Dallas has re-upped with one of the largest players in the league — 6-foot-7, 250-pound rearguard Jamie Oleksiak.

Oleksiak, 22, agreed to a one-year contract extension on Thursday, the club announced. The deal comes after Oleksiak split time between Dallas and AHL Texas last year, scoring eight points in 36 games for the Stars.

The club’s first-round pick (14th overall) at the 2011 NHL Entry Draft, Oleksiak took a one-year pact for $875,000 (per the Dallas Morning News), opting for less term and slightly less money than fellow Stars d-men Patrik Nemeth and Jyrki Jokipakka took. In June, that pair signed matching two-year, $1.8 million deals with average annual cap hits of $900,000.

Though he’s still relatively young, Oleksiak is heading into something of a “prove it” campaign. He was picked ahead of some other noteworthy d-men in ’11 — like Nathan Beaulieu, Connor Murphy and Oscar Klefbom — and all three of them have played more games at the NHL level than Oleksiak.

 

New Oilers GM Chiarelli interviews McLellan

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Todd McLellan’s focus right now is on coaching Team Canada in the 2015 World Championships, but he did admit that he’s had an interview with new Oilers GM Peter Chiarelli while they’re both in Prague, per the Edmonton Sun.

In fact, the Sun thinks that interview was Chiarelli’s primary motivation for making the journey to Europe. While he’s there though, he’s also met with Taylor Hall, Jordan Eberle, Anton Lander, and Oscar Klefbom.

McLellan, who has a career 311-163-66 record, mutually parted ways with the Sharks after San Jose failed to make the playoffs for the first time since 2003. It’s believed that other teams are also interested in his services, including the Buffalo Sabres. At the end of the day though, whether or not he’s teams’ top choice might be dependent on what Mike Babcock decides to do next. The highly regarded Detroit Red Wings coach has the option to become a free agent this summer.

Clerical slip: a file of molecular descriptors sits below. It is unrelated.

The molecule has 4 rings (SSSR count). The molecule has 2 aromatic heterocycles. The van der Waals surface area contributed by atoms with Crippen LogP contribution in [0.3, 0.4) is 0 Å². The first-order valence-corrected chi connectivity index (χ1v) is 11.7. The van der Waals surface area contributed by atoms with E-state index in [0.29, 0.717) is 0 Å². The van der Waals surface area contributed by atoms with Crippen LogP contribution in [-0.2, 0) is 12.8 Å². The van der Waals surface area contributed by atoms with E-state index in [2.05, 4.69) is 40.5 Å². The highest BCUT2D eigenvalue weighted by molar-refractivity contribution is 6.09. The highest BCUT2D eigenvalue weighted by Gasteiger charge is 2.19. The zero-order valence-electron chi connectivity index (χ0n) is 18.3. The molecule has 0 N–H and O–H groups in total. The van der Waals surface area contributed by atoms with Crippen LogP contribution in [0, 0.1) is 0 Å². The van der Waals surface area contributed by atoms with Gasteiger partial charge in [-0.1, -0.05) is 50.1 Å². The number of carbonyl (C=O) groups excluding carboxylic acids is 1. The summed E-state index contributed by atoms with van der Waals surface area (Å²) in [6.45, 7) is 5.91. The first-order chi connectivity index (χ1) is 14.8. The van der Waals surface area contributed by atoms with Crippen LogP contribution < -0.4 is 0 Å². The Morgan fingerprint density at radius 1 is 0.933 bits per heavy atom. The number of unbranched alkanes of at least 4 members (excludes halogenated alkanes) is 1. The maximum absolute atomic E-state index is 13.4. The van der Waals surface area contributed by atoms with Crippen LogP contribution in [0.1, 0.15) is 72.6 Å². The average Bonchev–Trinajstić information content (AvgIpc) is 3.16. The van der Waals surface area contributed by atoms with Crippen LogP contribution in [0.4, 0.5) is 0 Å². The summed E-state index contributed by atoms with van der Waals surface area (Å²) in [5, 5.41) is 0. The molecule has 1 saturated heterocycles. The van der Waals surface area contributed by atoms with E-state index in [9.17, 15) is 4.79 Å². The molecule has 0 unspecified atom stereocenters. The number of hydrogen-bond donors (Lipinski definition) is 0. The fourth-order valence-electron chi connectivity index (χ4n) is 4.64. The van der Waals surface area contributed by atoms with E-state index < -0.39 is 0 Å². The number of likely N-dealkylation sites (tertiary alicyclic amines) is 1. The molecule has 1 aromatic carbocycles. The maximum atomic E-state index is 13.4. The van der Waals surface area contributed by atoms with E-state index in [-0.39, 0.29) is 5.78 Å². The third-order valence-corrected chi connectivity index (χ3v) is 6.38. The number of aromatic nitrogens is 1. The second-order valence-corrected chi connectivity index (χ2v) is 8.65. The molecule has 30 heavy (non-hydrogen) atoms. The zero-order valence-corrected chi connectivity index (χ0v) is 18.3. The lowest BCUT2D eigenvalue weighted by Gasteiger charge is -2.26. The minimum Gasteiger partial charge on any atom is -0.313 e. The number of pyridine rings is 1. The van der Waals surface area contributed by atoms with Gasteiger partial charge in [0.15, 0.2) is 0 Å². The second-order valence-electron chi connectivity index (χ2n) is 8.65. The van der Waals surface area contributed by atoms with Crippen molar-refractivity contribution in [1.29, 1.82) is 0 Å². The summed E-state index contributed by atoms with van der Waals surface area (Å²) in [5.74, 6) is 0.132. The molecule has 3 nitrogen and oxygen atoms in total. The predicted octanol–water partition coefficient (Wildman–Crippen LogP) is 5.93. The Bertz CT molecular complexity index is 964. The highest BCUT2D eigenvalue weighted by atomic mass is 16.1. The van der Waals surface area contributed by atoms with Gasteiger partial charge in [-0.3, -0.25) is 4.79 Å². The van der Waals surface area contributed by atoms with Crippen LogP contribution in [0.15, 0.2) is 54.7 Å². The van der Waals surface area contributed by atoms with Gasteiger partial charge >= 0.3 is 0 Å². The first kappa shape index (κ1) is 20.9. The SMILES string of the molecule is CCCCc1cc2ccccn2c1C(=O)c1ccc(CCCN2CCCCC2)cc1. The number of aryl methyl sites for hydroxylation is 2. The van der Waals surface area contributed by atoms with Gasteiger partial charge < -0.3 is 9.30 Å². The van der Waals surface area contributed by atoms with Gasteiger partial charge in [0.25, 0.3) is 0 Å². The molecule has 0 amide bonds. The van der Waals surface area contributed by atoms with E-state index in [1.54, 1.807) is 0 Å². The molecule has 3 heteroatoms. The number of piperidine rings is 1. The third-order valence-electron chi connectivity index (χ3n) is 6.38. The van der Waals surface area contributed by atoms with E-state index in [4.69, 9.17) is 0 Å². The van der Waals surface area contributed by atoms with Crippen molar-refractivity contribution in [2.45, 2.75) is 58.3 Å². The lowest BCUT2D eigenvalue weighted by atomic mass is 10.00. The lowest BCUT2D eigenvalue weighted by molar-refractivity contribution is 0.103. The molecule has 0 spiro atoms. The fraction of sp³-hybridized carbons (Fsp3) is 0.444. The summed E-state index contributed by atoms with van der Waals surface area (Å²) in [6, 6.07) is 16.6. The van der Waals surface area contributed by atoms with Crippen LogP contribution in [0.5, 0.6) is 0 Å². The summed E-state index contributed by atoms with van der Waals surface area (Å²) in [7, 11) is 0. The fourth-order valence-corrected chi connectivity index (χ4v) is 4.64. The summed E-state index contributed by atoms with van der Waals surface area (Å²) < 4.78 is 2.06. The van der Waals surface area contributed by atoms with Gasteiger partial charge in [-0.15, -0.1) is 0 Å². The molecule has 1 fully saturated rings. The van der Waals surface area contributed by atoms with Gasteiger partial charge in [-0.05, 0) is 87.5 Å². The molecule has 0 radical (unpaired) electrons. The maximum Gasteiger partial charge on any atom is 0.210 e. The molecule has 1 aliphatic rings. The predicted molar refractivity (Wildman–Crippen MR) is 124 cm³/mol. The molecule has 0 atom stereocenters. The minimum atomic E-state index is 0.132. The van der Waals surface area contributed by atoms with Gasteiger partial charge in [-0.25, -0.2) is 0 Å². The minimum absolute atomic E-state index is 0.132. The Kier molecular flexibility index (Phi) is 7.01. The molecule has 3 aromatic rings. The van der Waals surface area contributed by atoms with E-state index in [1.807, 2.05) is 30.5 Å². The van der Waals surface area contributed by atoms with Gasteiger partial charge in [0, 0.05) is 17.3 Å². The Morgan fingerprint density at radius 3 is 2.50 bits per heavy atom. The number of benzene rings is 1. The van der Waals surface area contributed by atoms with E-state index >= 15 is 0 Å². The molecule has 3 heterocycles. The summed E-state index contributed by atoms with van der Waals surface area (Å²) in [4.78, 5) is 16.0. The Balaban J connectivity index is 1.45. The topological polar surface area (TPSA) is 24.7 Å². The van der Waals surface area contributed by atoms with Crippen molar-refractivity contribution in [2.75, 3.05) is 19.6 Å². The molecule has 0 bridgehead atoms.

The coaching market might remain at a standstill until Babcock announces what his plans are, but in the meantime McLellan has made his interest in the Oilers clear.

“It’s a team with a rich history and they have some good players there. Now you add in McDavid, Bob (Nicholson) taking over and Peter (Chiarelli) coming in,” McLellan said. “I really do think there were good people there before. What job descriptions they end up in, I’m not sure. But there will be a very strong team and group of people there.

“For any coach to consider all of that, it has to be a positive. It has to be exciting, not just for myself but for anybody. With all those good players there, it will eventually get going the right way. I think some of the changes and the No. 1 draft pick on Connor McDavid’s year make it enticing.”

Related:

Report: Former Lightning coach Boucher has been contacted by NHL teams